Of course, you can’t really work this way. Even in today’s world of 64 or 128 Mb RAM configurations and multi-gigabyte disk drives, you’ll eventually start to run low on memory. Computer programs use a lot of memory on a temporary basis—if none of that ever went away, you’d find yourself exhausting even these vast reserves of storage space surprisingly quickly. And you’d be running into serious performance problems long before you actually ran out of memory.

So you have to do delete. Let’s take a look at what actually goes on when you use new and delete. The basic idea is that the memory management subsystem (in this case, the implementations of malloc and free) has to maintain some kind of list of what memory is available and what memory is in use by the application. It also has to have some way of identifying the locations of the various blocks of memory that the application has allocated so it knows what memory has been made available by a delete.

This second job is handled by appending extra bytes to the beginning of every block of memory returned by new. These extra bytes are called a block header, and they carry information about the block. In our example, let’s assume that the only thing about the block that we need to keep track of is its size. On most modern processors, things work faster if they’re stored on long-word boundaries, so let’s say the block header is four bytes long. You’d practically never run into a memory block that actually needs four bytes to store its size, but you want the actual value to be long-word aligned (a three-byte block header would cause real havoc on most 32-bit machines), so we’ll use four bytes.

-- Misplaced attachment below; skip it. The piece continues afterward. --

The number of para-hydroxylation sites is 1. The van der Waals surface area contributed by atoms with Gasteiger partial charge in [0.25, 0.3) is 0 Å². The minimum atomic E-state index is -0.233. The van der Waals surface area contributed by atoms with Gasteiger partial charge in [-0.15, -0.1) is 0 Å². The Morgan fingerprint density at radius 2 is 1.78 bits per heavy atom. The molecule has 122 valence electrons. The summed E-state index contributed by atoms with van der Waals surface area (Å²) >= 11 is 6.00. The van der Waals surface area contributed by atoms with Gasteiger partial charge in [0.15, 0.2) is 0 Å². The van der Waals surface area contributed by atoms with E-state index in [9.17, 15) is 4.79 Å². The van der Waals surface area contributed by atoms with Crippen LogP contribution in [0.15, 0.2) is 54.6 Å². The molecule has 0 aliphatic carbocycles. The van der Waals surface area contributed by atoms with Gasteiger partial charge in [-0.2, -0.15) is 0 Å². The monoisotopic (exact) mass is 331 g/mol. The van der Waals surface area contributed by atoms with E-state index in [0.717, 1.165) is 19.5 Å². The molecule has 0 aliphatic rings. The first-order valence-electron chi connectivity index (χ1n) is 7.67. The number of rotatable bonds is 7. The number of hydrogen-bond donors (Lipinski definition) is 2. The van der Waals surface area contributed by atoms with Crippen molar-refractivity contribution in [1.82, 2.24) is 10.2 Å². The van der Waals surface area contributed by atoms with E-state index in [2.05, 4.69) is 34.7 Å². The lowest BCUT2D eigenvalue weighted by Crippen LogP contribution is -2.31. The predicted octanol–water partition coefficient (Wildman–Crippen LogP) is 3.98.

Now if every block is tagged with a length, you can fairly easily walk across all the allocated blocks. You’d have the base address of the heap stored in static space somewhere; that gives you the address of the first block. Then you can calculate the address of each succeeding block from the address and size of the block before it. This gives you a way to walk all the blocks in the heap.

The next thing we need to deal with is which blocks are free and which are in use. One way of doing this is to maintain a linked list of free blocks (the free list). A pointer to the first one (and thus to the whole free list) would also be stored in static space somewhere. The first four bytes of the block (after the block header) would contain a pointer to the next free block, and so on until the last free block, which would have a null pointer. Remember that the block of memory is not in use by the program, so it’s okay to write the free-list link over whatever data might have been there. (You don’t want to write over the block header because the size of the block is very important.) And if we always allocate things in multiples of four bytes (again, for performance reasons on 32-bit processors), you know you’ve always got enough space in the block for this pointer. The smallest block that could be allocated would be four bytes.

So now you have a pointer to a linked list of free blocks. When you call new, it searches the free list for a block that is large enough to satisfy the request for memory. If a block is too big, it satisfies the request by dividing it into two blocks—it takes away from the block the amount of memory requested by the program, and leaves the remainder on the free list. In the process, four bytes of the block are lost to become the new block’s block header. When you do a delete, the delete operator simply adds the block to the free list, making it available for reuse by a subsequent new.